To Heal the Lame
It was the end of the school day. I was on the east side of the building watching the students head to the buses. Within the herd I noticed two students running in the opposite direction and around the back of the building. I was curious.
When I reached the corner of the school I saw a huddle of people on the opposite side of the property and next to the playground swings. As I approached I recognized one of the grade 4 teachers, a substitute teacher and a number of students. Another student was lying the ground. I moved from being curious to concerned.
I arrived at the scene and was informed that Melanie had fallen off the swings. She had been sitting on one swing with her feet extended out to the next swing, this placed her in a sideways position. Her friends had been pushing her when she fell out of the first swing and landed on her hip. It is worth mentioning that she was a big girl for her age and would have hit the ground with a good thump. She was crying and was apparently in a lot of pain.
The substitute teacher lived in our community and was very active with the volunteer ambulance service. She was concerned that the girl had broken her hip. She said that we needed to call the ambulance, stabilize the child’s leg and have her transported to the hospital. I thought, it can’t be that serious – it’s not like the child fell off a ladder. I also knew that this particular student was somewhat theatrical and, at times, needy for attention.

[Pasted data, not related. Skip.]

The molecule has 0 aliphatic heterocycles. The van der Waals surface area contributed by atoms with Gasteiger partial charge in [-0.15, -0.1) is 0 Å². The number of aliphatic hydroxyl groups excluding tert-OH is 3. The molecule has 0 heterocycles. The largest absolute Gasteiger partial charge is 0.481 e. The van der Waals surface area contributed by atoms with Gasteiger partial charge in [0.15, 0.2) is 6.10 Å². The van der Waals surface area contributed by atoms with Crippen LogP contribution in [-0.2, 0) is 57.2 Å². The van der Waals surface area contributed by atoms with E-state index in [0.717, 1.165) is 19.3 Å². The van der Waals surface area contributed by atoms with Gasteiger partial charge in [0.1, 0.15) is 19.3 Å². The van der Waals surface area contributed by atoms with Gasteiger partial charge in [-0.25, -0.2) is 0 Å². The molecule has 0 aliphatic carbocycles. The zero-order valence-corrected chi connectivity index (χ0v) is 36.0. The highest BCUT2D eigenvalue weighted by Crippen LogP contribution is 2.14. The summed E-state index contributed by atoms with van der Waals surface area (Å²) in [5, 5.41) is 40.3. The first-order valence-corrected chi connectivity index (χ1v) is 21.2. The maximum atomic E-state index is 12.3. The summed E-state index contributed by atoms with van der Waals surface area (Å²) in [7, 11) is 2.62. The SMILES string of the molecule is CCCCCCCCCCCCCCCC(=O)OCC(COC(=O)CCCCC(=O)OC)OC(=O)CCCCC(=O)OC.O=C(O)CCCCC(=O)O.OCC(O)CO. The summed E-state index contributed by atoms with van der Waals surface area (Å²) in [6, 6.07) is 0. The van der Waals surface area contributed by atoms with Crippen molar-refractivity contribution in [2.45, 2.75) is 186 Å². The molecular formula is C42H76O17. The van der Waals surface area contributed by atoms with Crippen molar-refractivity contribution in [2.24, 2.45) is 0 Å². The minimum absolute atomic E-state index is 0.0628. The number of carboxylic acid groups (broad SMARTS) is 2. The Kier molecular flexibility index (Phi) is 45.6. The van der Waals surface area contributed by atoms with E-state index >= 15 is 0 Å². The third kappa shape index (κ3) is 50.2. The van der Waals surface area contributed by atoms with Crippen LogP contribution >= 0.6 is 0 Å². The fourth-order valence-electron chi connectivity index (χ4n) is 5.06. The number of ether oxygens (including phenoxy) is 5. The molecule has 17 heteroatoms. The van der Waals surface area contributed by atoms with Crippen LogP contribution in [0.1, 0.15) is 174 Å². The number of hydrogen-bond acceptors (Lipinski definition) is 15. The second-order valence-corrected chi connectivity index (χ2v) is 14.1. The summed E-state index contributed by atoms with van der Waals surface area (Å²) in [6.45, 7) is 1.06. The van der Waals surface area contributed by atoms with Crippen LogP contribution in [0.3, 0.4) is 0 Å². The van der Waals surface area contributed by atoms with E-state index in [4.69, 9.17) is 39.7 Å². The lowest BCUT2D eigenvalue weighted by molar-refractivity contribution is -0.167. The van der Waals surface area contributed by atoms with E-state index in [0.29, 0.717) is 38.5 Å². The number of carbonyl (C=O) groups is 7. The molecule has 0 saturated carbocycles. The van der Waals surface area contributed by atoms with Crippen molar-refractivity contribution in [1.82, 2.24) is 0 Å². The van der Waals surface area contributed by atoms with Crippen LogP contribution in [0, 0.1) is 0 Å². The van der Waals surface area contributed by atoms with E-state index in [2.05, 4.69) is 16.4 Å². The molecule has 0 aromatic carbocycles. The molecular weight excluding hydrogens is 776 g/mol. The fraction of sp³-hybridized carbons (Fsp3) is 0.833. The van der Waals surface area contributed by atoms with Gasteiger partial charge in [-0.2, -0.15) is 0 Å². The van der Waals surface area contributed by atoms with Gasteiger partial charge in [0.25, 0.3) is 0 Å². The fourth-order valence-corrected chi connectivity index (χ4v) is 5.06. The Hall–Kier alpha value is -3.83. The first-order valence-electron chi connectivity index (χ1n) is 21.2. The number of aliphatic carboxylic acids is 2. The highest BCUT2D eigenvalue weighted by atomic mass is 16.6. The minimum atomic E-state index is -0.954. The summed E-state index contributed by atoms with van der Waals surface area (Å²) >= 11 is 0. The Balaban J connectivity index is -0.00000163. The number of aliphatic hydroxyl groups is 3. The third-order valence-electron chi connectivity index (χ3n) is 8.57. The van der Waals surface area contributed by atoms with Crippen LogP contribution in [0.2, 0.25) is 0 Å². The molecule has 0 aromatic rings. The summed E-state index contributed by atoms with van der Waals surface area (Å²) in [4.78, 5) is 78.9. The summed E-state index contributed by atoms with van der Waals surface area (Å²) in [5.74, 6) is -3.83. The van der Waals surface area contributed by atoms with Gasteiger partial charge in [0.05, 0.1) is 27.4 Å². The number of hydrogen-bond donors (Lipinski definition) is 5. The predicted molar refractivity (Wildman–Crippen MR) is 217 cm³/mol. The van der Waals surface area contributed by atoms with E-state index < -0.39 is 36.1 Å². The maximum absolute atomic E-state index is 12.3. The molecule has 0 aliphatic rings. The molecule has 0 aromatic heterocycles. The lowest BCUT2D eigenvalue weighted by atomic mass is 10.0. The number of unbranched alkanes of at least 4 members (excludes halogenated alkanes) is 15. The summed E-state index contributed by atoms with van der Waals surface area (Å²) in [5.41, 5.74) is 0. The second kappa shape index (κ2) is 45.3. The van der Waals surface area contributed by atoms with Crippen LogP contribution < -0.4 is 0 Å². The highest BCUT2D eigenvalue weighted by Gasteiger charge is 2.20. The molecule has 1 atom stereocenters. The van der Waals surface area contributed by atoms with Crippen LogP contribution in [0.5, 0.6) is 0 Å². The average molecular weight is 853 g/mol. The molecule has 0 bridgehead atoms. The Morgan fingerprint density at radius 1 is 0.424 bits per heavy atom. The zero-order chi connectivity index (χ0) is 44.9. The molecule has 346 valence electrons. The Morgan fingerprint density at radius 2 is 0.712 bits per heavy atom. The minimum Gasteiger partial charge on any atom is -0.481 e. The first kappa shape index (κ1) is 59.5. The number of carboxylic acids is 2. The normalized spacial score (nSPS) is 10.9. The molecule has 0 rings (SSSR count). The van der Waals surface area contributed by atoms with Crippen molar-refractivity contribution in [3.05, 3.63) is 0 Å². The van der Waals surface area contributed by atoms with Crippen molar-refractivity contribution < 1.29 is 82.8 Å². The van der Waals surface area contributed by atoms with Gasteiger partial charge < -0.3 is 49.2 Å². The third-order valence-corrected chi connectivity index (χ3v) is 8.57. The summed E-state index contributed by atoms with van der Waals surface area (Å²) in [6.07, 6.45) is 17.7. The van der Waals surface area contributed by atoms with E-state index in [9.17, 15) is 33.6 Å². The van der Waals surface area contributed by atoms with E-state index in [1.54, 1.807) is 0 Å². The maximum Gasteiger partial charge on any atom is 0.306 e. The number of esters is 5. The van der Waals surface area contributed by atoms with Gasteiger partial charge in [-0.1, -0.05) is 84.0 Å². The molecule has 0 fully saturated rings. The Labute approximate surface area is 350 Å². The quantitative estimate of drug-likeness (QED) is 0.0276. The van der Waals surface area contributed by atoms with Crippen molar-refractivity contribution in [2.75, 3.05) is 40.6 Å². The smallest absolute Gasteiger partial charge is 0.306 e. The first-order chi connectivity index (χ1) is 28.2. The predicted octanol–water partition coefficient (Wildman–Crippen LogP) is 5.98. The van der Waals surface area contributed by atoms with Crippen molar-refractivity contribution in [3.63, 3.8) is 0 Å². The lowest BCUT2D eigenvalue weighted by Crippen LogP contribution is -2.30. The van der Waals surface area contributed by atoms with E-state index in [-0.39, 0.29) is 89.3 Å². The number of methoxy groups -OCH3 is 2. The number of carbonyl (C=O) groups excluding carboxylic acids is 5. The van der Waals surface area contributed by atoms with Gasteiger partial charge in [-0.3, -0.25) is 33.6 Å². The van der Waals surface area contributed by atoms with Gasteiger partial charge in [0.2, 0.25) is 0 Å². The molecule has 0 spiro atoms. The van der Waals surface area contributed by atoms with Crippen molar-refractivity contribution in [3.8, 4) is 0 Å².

I turned to the child’s teacher, “Do you remember when we were growing up, on Friday night we had Academy Performance on T.V.?”
“I do remember that”, he said.
“What do you think?”
“I think you are right.”
He knew the child better than I did. In a somewhat cryptic communication he had just agreed with me that this particular circumstance was probably more of a performance than a reality.
Just as the substitute teacher was directing the students to return to the school to call the ambulance I made an executive decision.
“Hold on. Let’s not call 911 yet.
“Melanie, I want you to rise up”, I said while raising my arms above my head.
The supply teacher was shocked and started to express her serious concern. I held up my hand and said, “Trust me. I feel right about this and will take responsibility for the situation.”
As the tears continued to pour down, and with the assistance of her teacher, Melanie slowly arose. I gave one of her friends her book-bag. Motioning with both arms I said, “Now Melanie, walk to the bus. You can do it.”
Melanie limped to the bus with her friends. I called her home, explained what happened and asked her mother to meet her at the bus stop.
As I sat back I wondered how Jesus felt when he cured the lame.
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